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Measuring outcomes is necessary but difficult to get right
In this week's BMJ, Westaby and colleagues compare the value of two sources of data for determining mortality 30 days after congenital cardiac surgery—hospital episode statistics (HES) and the central cardiac audit database.1 They find that the central cardiac audit database is more complete than HES, but that individual centres need investment to improve the completeness and accuracy of their data. Their investigation follows a study published in the BMJ in 2004 that used HES to compare mortality from congenital heart surgery in different UK centres.2 The study suggested that Oxford had significantly higher mortality than the national average, and the results were reported widely by the media. So have we learnt anything new about the relative value of routinely collected versus specifically collected sources of data?
Routinely collected patient data are regularly analysed to investigate outcome. Equally regularly the results are contested by the specifically collected dataset, which is often designed to measure the very thing being looked for. So why use routinely collected data to draw clinical conclusions at all? The advantages include pragmatism, wide coverage, low cost, and easy access. The disadvantages include superficial or inaccurate coding and potentially damaging generalisations.
HES data from the National Health Service (NHS) are widely used to produce outcome information and more recently to publicise differences between hospitals. Data produced for administrative and financial purposes that are centred on the organisation not the patient may never be as complete as data derived from clinicians.
Huge datasets also invite misuse of statistical method—the significance of correlations is a product of the number of data points, not necessarily its relative importance. Chance findings will occur if many tests are done on the same data; association is not the same as causality. Nonetheless, the sheer scale of the HES database makes it attractive and it has become a rich source of hypothesis generation and evidence on outcomes. The database has been used to investigate associations between case volume and outcome (for example, oesophagectomy3 and repair of aortic aneurysms4), to search for potentially useful predictors of outcome (for example, excess mortality associated with delay in operation after hip fracture5), to carry out quasilongitudinal studies to track changes in outcome related to changes in clinical practice (for example, acute urinary retention and prostatectomy,6 follow-up after emergency admission,7 and changes in mortality after paediatric cardiac surgery2), and increasingly to predict individual outcomes in patients at high risk.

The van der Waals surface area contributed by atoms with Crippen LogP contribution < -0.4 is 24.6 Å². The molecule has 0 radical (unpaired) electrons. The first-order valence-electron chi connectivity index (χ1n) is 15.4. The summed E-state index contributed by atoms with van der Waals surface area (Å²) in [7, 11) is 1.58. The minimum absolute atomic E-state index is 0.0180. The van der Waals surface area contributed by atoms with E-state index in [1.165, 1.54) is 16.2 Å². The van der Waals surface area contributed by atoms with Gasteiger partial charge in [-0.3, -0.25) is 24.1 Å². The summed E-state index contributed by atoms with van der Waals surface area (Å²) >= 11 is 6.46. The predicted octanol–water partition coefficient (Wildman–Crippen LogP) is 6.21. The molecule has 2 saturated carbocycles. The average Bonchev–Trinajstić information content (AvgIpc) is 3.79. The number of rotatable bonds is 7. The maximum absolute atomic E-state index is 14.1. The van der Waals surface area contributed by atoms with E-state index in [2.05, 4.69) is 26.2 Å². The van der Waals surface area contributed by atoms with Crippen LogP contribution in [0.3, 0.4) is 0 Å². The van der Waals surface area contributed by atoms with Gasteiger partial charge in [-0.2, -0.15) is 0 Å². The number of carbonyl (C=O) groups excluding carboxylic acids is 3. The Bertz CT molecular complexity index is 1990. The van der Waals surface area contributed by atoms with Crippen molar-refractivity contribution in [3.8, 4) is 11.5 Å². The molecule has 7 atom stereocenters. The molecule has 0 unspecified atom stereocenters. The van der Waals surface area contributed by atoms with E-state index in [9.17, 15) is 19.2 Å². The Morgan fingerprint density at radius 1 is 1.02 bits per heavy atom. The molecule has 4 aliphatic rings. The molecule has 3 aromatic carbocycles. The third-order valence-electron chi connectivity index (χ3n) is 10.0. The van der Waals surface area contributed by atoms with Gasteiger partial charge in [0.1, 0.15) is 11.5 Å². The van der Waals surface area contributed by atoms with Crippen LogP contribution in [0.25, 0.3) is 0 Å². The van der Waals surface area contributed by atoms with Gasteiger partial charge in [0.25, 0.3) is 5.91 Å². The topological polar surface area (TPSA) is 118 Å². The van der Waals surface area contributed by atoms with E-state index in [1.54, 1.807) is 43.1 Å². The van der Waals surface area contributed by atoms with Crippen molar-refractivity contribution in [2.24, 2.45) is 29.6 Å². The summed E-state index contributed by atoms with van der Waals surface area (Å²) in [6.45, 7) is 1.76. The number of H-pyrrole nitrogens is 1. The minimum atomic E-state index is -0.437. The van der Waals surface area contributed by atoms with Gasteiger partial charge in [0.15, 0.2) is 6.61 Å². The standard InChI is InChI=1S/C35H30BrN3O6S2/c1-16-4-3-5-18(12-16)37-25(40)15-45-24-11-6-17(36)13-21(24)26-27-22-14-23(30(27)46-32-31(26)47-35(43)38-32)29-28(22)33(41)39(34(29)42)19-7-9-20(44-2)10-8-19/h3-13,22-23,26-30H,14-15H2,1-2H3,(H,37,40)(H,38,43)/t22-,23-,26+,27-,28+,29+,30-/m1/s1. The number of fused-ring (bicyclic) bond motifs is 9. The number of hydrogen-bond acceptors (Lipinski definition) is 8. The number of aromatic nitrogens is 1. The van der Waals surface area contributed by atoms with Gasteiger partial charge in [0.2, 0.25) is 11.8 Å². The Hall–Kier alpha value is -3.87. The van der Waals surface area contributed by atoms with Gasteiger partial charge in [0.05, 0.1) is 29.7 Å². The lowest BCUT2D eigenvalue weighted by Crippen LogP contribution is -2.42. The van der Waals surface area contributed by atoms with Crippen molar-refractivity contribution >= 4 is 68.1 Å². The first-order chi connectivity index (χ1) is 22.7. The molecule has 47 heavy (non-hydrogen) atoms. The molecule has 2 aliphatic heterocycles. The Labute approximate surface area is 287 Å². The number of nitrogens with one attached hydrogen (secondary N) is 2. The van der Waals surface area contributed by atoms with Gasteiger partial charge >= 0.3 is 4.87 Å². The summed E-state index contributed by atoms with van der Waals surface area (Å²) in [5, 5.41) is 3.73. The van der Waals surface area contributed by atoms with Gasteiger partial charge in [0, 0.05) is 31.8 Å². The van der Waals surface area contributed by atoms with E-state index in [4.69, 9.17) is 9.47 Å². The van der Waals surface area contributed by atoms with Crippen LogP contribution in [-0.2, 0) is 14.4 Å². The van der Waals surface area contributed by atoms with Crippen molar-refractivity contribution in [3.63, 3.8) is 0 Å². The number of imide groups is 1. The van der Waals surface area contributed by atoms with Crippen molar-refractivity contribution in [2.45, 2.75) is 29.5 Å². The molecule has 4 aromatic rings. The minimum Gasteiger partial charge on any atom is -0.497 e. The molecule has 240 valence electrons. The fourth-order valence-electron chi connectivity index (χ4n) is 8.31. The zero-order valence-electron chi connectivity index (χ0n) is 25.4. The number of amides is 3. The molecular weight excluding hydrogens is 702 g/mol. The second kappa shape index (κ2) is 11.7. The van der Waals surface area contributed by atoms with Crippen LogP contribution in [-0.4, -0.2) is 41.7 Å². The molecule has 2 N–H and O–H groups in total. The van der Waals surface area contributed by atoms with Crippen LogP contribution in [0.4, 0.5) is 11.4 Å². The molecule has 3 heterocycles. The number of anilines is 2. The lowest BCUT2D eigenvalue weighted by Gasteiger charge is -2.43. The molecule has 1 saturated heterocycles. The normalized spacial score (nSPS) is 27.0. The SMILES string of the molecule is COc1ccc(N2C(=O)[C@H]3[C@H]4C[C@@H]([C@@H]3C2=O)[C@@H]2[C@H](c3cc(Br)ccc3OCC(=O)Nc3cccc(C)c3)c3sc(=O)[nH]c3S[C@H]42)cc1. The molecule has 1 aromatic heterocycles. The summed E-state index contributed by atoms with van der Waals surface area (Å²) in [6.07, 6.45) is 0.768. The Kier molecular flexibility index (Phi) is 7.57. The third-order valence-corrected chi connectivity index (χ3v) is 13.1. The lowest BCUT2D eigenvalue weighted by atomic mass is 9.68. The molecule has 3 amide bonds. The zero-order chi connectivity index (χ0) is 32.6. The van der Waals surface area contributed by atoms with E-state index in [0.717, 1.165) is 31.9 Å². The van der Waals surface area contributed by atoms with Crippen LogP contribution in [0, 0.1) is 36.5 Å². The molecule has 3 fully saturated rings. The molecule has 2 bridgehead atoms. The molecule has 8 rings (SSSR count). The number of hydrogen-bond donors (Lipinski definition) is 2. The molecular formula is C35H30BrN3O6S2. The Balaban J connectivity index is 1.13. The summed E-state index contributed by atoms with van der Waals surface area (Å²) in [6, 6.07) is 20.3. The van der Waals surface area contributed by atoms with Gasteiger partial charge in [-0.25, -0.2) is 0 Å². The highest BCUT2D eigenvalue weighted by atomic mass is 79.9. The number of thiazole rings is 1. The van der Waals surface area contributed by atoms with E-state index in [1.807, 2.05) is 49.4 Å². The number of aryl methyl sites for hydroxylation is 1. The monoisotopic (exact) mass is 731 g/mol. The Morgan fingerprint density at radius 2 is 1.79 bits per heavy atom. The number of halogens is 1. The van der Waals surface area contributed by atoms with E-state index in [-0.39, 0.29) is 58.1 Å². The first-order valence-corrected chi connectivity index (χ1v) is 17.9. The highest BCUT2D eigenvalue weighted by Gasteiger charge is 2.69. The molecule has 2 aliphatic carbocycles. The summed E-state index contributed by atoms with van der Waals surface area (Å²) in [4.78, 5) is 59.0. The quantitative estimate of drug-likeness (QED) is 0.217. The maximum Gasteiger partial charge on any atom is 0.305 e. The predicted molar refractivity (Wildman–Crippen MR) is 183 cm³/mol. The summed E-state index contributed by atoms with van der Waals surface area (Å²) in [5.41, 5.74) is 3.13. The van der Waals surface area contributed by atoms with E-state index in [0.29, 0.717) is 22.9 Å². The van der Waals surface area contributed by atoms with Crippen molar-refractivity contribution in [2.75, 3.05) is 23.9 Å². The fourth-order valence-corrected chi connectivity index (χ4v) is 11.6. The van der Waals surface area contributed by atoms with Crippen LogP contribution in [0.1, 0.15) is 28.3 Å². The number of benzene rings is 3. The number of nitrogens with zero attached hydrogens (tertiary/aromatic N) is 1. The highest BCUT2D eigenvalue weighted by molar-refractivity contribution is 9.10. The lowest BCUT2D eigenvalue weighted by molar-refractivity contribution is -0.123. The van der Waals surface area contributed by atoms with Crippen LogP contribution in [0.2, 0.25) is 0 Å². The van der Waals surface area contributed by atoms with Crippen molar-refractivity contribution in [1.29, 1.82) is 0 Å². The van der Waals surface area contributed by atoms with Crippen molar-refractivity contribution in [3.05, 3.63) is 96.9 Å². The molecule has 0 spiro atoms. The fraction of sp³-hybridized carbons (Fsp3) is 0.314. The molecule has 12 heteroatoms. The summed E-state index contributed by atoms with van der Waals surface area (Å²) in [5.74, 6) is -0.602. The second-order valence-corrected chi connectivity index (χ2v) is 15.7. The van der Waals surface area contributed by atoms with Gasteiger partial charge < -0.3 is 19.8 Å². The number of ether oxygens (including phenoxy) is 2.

Results that conflict with HES data have often been reported—for example, the relation between hospital volume and outcome8 9 and the predictive factors for poorer outcome in certain patients.10 This is not just a contest of science and statistics but of politics and hearts and minds. As Westaby and colleagues note, the media rapidly picked up on the conclusion based on HES data that Oxford had significantly higher mortality after paediatric cardiac surgery than the national average.
While recognising that there are problems in special datasets too—timescales and numbers of episodes are often smaller, making it more likely to miss a rare event or true difference, and collecting outcome data on your own performance may bias the case mix of patients selected for intervention—Westaby and colleagues conclude that HES data should not be used for comparisons within specialties.
Patients do not necessarily trust official data sources.11 We need to know if they will trust information collected by doctors who analyse their own data and claim that their own performance is sound. The NHS has recently appointed a new medical director, Professor Sir Bruce Keogh, who is famous for his leadership of British cardiothoracic surgeons in measuring outcomes and making them public. This appointment sends a clear signal to staff, the public, and the media about the importance of measuring outcomes.
It is unclear how much patients change their choice of provider based on such knowledge, or how much employers manage their clinical staff with an eye on comparative performance, however intuitively it seems important. With all its potential problems, HES has more to offer than league tables of performance. Better knowledge will flow from a collaboration of all sound analyses, based on complete data, that are accurately coded by clinicians who have an interest in the outcome. This can only lead to more complete and contextualised data being released into the public domain.
Competing interests: None declared.
Provenance and peer review: Commissioned; not externally peer reviewed.